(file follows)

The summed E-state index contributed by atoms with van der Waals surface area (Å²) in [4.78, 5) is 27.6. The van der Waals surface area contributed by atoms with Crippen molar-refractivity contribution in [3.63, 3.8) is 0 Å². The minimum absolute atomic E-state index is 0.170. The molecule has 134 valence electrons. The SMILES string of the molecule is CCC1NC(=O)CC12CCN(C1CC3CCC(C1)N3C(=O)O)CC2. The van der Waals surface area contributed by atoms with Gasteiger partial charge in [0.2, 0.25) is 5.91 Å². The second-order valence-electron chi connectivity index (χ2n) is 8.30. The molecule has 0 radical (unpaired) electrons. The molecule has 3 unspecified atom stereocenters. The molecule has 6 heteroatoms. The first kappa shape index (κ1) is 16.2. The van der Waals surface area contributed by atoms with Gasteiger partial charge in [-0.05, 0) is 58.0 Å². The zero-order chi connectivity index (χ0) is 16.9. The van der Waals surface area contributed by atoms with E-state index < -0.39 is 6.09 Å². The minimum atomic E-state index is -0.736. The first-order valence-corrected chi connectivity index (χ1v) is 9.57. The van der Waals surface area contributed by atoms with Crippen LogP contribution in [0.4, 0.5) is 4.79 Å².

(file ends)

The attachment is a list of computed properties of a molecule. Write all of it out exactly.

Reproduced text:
The summed E-state index contributed by atoms with van der Waals surface area (Å²) in [4.78, 5) is 27.6. The van der Waals surface area contributed by atoms with Crippen molar-refractivity contribution in [3.63, 3.8) is 0 Å². The minimum absolute atomic E-state index is 0.170. The molecule has 134 valence electrons. The SMILES string of the molecule is CCC1NC(=O)CC12CCN(C1CC3CCC(C1)N3C(=O)O)CC2. The van der Waals surface area contributed by atoms with Gasteiger partial charge in [0.2, 0.25) is 5.91 Å². The second-order valence-electron chi connectivity index (χ2n) is 8.30. The molecule has 0 radical (unpaired) electrons. The molecule has 3 unspecified atom stereocenters. The molecule has 6 heteroatoms. The first kappa shape index (κ1) is 16.2. The van der Waals surface area contributed by atoms with Gasteiger partial charge in [-0.05, 0) is 58.0 Å². The zero-order chi connectivity index (χ0) is 16.9. The van der Waals surface area contributed by atoms with E-state index < -0.39 is 6.09 Å². The minimum atomic E-state index is -0.736. The first-order valence-corrected chi connectivity index (χ1v) is 9.57. The van der Waals surface area contributed by atoms with Crippen LogP contribution in [0.4, 0.5) is 4.79 Å².